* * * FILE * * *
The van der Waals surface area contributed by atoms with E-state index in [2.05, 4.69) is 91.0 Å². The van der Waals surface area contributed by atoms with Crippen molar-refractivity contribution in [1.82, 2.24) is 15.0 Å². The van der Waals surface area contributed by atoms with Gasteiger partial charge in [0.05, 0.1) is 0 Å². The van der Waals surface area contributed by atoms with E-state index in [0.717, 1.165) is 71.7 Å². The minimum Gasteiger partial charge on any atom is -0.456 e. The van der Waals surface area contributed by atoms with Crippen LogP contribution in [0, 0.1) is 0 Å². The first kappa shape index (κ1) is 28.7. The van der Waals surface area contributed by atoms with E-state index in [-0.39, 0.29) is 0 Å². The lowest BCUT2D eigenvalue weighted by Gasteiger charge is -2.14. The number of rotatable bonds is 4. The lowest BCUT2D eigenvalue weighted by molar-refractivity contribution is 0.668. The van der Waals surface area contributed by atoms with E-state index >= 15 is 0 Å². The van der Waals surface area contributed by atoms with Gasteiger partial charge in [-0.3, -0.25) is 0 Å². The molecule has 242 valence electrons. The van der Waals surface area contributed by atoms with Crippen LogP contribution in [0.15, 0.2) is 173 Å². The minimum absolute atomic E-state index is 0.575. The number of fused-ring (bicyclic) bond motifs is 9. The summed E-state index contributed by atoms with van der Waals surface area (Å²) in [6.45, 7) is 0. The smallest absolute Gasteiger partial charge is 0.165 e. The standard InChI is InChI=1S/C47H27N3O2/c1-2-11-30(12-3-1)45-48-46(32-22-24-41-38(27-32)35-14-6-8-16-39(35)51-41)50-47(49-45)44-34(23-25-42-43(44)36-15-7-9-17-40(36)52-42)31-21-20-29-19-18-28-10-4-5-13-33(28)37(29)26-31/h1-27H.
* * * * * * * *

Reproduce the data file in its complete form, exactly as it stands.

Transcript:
The van der Waals surface area contributed by atoms with E-state index in [2.05, 4.69) is 91.0 Å². The van der Waals surface area contributed by atoms with Crippen molar-refractivity contribution in [1.82, 2.24) is 15.0 Å². The van der Waals surface area contributed by atoms with Gasteiger partial charge in [0.05, 0.1) is 0 Å². The van der Waals surface area contributed by atoms with E-state index in [0.717, 1.165) is 71.7 Å². The minimum Gasteiger partial charge on any atom is -0.456 e. The van der Waals surface area contributed by atoms with Crippen LogP contribution in [0, 0.1) is 0 Å². The first kappa shape index (κ1) is 28.7. The van der Waals surface area contributed by atoms with E-state index in [-0.39, 0.29) is 0 Å². The lowest BCUT2D eigenvalue weighted by Gasteiger charge is -2.14. The number of rotatable bonds is 4. The lowest BCUT2D eigenvalue weighted by molar-refractivity contribution is 0.668. The van der Waals surface area contributed by atoms with E-state index >= 15 is 0 Å². The van der Waals surface area contributed by atoms with Gasteiger partial charge in [-0.3, -0.25) is 0 Å². The molecule has 242 valence electrons. The van der Waals surface area contributed by atoms with Crippen LogP contribution in [0.15, 0.2) is 173 Å². The minimum absolute atomic E-state index is 0.575. The number of fused-ring (bicyclic) bond motifs is 9. The summed E-state index contributed by atoms with van der Waals surface area (Å²) in [6.45, 7) is 0. The smallest absolute Gasteiger partial charge is 0.165 e. The standard InChI is InChI=1S/C47H27N3O2/c1-2-11-30(12-3-1)45-48-46(32-22-24-41-38(27-32)35-14-6-8-16-39(35)51-41)50-47(49-45)44-34(23-25-42-43(44)36-15-7-9-17-40(36)52-42)31-21-20-29-19-18-28-10-4-5-13-33(28)37(29)26-31/h1-27H.